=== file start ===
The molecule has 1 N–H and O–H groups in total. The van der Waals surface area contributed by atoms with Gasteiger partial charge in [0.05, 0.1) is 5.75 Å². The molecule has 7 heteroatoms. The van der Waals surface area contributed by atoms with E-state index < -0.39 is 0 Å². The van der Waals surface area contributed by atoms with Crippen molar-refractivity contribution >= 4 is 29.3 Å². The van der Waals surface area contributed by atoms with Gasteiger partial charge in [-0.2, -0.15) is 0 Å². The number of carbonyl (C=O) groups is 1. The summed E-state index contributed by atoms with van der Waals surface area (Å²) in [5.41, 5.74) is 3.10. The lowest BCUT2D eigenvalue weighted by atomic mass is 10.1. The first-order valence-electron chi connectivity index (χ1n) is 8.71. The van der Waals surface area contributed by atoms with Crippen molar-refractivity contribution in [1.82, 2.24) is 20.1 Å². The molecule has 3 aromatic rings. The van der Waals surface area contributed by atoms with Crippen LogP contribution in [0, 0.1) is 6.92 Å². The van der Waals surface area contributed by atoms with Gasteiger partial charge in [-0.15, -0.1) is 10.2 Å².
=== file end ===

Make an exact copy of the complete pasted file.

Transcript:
The molecule has 1 N–H and O–H groups in total. The van der Waals surface area contributed by atoms with Gasteiger partial charge in [0.05, 0.1) is 5.75 Å². The molecule has 7 heteroatoms. The van der Waals surface area contributed by atoms with E-state index < -0.39 is 0 Å². The van der Waals surface area contributed by atoms with Crippen molar-refractivity contribution >= 4 is 29.3 Å². The van der Waals surface area contributed by atoms with Gasteiger partial charge in [-0.2, -0.15) is 0 Å². The number of carbonyl (C=O) groups is 1. The summed E-state index contributed by atoms with van der Waals surface area (Å²) in [5.41, 5.74) is 3.10. The lowest BCUT2D eigenvalue weighted by atomic mass is 10.1. The first-order valence-electron chi connectivity index (χ1n) is 8.71. The van der Waals surface area contributed by atoms with Crippen molar-refractivity contribution in [1.82, 2.24) is 20.1 Å². The molecule has 3 aromatic rings. The van der Waals surface area contributed by atoms with Crippen LogP contribution in [0, 0.1) is 6.92 Å². The van der Waals surface area contributed by atoms with Gasteiger partial charge in [-0.15, -0.1) is 10.2 Å².